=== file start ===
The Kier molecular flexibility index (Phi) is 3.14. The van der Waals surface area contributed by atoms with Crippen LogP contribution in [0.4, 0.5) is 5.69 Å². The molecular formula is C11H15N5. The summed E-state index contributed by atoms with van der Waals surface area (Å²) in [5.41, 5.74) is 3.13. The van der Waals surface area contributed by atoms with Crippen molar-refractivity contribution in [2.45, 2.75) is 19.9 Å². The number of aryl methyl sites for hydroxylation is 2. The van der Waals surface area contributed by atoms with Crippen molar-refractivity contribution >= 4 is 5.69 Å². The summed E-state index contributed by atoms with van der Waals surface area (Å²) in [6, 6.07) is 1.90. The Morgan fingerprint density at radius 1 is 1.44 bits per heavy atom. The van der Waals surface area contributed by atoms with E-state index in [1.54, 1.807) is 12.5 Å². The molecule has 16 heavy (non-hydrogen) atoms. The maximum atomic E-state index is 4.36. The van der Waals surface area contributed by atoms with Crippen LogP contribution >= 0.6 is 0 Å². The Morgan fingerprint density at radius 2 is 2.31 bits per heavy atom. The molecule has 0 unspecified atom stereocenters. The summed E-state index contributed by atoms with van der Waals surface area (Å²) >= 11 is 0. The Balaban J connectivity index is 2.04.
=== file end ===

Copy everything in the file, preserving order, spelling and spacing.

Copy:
The Kier molecular flexibility index (Phi) is 3.14. The van der Waals surface area contributed by atoms with Crippen LogP contribution in [0.4, 0.5) is 5.69 Å². The molecular formula is C11H15N5. The summed E-state index contributed by atoms with van der Waals surface area (Å²) in [5.41, 5.74) is 3.13. The van der Waals surface area contributed by atoms with Crippen molar-refractivity contribution in [2.45, 2.75) is 19.9 Å². The number of aryl methyl sites for hydroxylation is 2. The van der Waals surface area contributed by atoms with Crippen molar-refractivity contribution >= 4 is 5.69 Å². The summed E-state index contributed by atoms with van der Waals surface area (Å²) in [6, 6.07) is 1.90. The Morgan fingerprint density at radius 1 is 1.44 bits per heavy atom. The van der Waals surface area contributed by atoms with E-state index in [1.54, 1.807) is 12.5 Å². The molecule has 16 heavy (non-hydrogen) atoms. The maximum atomic E-state index is 4.36. The van der Waals surface area contributed by atoms with Crippen LogP contribution >= 0.6 is 0 Å². The Morgan fingerprint density at radius 2 is 2.31 bits per heavy atom. The molecule has 0 unspecified atom stereocenters. The summed E-state index contributed by atoms with van der Waals surface area (Å²) >= 11 is 0. The Balaban J connectivity index is 2.04.